29 According to art 17 of the Convention any Party can propose the termination of the Convention at any time after its entry into force. As further explained below, the indefinite nature of the Convention might be one of the reasons why the Convention departs from previous conventions on the way Parties agree (and now can modify) their commitments.

30 Such analysis is necessary given the ambiguity of some of the Convention's provisions and the gap in the existing literature.

31 Two different aspects of the question of governance have been identified by scholars namely governance within the FAC and governance within the wider food security context, Clapp and Clark provide the clearest account of the question of governance which they identify in: ‘how the FAC can fit into the broader global food security governance framework and how to improve the performance of the more technical governance functions carried out by the FAC’. It is on the latter aspect that this paper first focuses. As Clapp and Clark argue, ‘the governance arrangements of the FAC are essential for its overall performance’; see Clapp and Clark (n 15).

32 As Clapp argues, the adoption of the first FAC was motivated by the desire of its members to regulate and impose some limits to the use of food aid as a means to dispose of surplus stocks whilst guaranteeing minimum quantities of food aid to countries in need; Clapp (n 5).

33 FAC Chair's Presentation at WFP Executive Board, 6 June 2013, <>.

34 For example: whether food aid should be donated as grants or loans, whether it should be tied or untied etc.

35 Para 1 of the preamble of the Convention and art 2.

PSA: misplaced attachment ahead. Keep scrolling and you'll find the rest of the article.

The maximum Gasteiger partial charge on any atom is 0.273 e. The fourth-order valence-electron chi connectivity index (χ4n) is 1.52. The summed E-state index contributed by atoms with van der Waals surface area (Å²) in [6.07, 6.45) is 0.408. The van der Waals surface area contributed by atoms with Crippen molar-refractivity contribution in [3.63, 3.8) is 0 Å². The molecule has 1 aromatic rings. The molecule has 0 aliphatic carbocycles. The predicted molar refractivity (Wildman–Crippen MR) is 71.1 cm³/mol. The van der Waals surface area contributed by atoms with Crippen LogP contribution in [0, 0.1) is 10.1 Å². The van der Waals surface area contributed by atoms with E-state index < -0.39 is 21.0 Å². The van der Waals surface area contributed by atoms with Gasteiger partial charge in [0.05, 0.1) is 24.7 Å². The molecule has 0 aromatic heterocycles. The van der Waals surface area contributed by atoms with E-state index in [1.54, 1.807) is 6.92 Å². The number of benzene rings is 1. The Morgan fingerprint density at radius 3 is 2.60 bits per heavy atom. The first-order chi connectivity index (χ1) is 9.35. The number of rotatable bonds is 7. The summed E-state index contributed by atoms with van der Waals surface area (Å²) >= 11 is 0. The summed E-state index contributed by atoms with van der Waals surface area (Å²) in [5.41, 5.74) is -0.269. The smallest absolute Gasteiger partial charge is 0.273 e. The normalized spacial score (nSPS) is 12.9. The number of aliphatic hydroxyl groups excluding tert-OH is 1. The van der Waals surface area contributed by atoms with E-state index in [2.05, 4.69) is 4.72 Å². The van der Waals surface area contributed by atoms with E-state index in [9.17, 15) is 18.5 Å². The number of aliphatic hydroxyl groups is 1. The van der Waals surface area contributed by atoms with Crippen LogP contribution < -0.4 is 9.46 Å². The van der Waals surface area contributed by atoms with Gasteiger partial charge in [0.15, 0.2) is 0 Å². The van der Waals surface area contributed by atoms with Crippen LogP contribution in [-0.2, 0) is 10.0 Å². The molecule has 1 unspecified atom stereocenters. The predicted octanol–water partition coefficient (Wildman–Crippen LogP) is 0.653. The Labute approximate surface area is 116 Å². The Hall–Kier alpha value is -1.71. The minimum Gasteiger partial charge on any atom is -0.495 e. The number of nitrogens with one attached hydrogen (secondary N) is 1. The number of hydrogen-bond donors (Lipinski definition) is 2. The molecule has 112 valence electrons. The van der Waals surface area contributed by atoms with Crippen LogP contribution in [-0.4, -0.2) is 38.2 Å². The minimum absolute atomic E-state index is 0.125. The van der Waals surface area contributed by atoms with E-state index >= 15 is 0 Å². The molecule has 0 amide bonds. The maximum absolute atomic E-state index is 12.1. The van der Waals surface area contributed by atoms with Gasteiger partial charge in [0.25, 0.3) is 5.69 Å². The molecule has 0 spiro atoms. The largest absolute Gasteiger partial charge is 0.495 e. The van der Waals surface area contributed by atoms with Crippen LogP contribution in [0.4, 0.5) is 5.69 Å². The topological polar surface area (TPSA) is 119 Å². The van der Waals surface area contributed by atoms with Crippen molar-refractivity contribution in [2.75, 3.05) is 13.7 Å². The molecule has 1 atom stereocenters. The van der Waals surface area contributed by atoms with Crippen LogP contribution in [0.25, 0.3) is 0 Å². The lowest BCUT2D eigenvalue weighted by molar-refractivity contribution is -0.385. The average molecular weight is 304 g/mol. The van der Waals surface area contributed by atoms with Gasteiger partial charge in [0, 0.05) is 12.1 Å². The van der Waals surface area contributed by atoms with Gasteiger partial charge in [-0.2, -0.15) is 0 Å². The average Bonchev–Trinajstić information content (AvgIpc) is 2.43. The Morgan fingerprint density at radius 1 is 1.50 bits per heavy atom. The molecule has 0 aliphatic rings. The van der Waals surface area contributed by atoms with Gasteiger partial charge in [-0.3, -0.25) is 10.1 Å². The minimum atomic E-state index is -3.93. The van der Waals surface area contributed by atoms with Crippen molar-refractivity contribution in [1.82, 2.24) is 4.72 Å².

36 Art 2(a) and 2(c)

37 Para 4 of the preamble of the Convention. Curiously the Convention refers to the FAO principles rather than to the International Covenant on Economic Social and Cultural Rights where this right was first enshrined (this is probably due to the fact that the US, one of its primary signatories, has yet to ratify the ICESCR).

38 Its binding nature is for many to be inferred from a conjunct reading of the UN Covenant on Economic, Social and Cultural Rights and art 55 and 56 of the UN Charter. See De Schutter, O et al. , ‘Commentary to the Maastricht Principles on Extraterritorial Obligations of States in the Area of Economic, Social and Cultural Rights’ (2002) 34 HRQ 1084 and for all M Salomon, ‘The Maastricht Principles on Extraterritorial Obligations in the Area of Economic, Social and Cultural Rights: An Overview of Positive ‘‘Obligations to Fulfil’’’, 16 November 2012 <>. The opposite view, held especially by developed States, sustain that development aid is not the consequence of an international obligation but the result of a discretionary moral commitment and as Cataldi says ‘therefore that sense of obligation on the part of states (opinio juris) which along with the diuturnitas is considered the constituent element of an international custom, does not seem to exist’ see Cataldi, G and Serra, G, ‘Tied Development Aid: A Study on Some Major Legal Issues’ (2010) 10 Italian Yearbook of International Law 219, 222.